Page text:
If you've recently made the decision to welcome a canine companion into your household, you naturally want your new friend to share in your outdoor activities. You undoubtedly already know that your furry friend will need protection against fleas and ticks, but what about other potential health hazards that are lurking in the great outdoors?
If your outdoor activities include recreating in and around bodies of water, you need to know the following four things about blue-green algae and how it can affect your dog's health:
Definition of Blue-Green Algae
Blue-green algae, also known as cyanobacteria, is a type of bacterium found in fresh and salt water. While it is essential for producing oxygen in the water, blue-green algae can also produce toxic substances that can be harmful to humans and other mammals.
Toxins Produced by Blue-Green Algae
The toxins produced by blue-green algae are called microcystins, which can cause liver damage and even death in dogs. Symptoms of poisoning from blue-green algae include vomiting, diarrhea, seizures, and in severe cases, death. The symptoms can occur within hours of exposure, so it is important to act quickly if you suspect that your dog has been exposed.
Dogs are at higher risk of exposure to blue-green algae because they often drink from or swim in stagnant bodies of water where algae can easily grow. Algae blooms can also occur in ponds, lakes, and rivers that are nutrient-rich and warm, making it more likely for dogs to be exposed.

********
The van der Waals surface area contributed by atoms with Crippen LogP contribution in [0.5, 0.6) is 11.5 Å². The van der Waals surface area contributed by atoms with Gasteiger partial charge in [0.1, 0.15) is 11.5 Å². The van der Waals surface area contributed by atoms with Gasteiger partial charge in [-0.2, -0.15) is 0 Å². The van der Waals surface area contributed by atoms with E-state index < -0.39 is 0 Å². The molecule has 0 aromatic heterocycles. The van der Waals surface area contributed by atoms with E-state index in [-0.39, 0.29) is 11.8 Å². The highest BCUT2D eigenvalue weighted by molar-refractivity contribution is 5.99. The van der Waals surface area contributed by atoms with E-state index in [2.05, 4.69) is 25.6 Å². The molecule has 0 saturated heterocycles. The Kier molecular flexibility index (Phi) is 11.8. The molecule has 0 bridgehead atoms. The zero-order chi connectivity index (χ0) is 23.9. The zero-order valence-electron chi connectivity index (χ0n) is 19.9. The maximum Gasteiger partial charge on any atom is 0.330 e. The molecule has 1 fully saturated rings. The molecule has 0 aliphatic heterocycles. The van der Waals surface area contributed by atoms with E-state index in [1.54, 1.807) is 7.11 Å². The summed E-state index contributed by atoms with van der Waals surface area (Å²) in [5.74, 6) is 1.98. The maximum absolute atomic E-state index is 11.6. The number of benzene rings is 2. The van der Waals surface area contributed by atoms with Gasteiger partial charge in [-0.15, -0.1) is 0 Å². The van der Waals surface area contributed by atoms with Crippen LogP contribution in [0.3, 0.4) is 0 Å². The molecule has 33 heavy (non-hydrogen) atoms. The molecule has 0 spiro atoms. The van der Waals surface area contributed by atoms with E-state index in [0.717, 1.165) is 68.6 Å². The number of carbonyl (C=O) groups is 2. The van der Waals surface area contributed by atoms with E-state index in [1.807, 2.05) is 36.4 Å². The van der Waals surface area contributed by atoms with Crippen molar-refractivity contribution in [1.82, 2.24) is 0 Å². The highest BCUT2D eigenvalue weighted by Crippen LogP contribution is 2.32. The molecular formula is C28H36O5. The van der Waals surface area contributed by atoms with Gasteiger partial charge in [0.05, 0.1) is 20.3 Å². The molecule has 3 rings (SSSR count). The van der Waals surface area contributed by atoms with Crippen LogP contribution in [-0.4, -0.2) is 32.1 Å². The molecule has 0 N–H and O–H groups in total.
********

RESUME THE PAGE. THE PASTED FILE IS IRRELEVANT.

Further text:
Symptoms of Blue-Green Algae Poisoning in Dogs
Dogs that have been exposed to blue-green algae can experience a range of symptoms, including:
- Respiratory distress
Unfortunately, by the time these symptoms present, it may be too late to save the animal. It is recommended that you take your dog to the nearest veterinarian hospital immediately if you suspect that it has ingested blue-green algae. Early treatment is crucial for the survival of your dog and to prevent long-term health problems.
Protecting Your Dog
To protect your dog from blue-green algae, it is important to avoid allowing them to drink or swim in water that is green, stagnant, or has a strong odor. If you see any signs of algae blooms in the water, keep your dog away from it and report it to the local authorities. It is also recommended to keep your dog on a leash and avoid allowing them to drink from any bodies of water that you are unsure about. Keep in mind that the algae is most likely to be present during warm and sunny days.
Visit a vet hospital to find out more.